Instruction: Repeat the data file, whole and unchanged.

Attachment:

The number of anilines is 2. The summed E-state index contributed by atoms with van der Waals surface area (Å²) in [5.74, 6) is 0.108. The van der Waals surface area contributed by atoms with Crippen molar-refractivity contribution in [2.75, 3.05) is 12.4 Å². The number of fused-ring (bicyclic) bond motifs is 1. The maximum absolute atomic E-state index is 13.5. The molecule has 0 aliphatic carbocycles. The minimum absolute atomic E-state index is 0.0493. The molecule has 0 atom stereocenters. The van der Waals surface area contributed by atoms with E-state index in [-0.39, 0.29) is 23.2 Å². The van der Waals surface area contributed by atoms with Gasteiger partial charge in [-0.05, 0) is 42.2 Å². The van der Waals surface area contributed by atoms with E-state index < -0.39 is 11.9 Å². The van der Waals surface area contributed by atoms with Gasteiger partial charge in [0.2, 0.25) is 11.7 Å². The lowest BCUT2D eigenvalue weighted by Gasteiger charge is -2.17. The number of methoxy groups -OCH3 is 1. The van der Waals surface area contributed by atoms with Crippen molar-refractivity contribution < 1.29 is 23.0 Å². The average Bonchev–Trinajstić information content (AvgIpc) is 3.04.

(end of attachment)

The number of anilines is 2. The summed E-state index contributed by atoms with van der Waals surface area (Å²) in [5.74, 6) is 0.108. The van der Waals surface area contributed by atoms with Crippen molar-refractivity contribution in [2.75, 3.05) is 12.4 Å². The number of fused-ring (bicyclic) bond motifs is 1. The maximum absolute atomic E-state index is 13.5. The molecule has 0 aliphatic carbocycles. The minimum absolute atomic E-state index is 0.0493. The molecule has 0 atom stereocenters. The van der Waals surface area contributed by atoms with E-state index in [-0.39, 0.29) is 23.2 Å². The van der Waals surface area contributed by atoms with Gasteiger partial charge in [-0.05, 0) is 42.2 Å². The van der Waals surface area contributed by atoms with E-state index < -0.39 is 11.9 Å². The van der Waals surface area contributed by atoms with Gasteiger partial charge in [0.2, 0.25) is 11.7 Å². The lowest BCUT2D eigenvalue weighted by Gasteiger charge is -2.17. The number of methoxy groups -OCH3 is 1. The van der Waals surface area contributed by atoms with Crippen molar-refractivity contribution < 1.29 is 23.0 Å². The average Bonchev–Trinajstić information content (AvgIpc) is 3.04.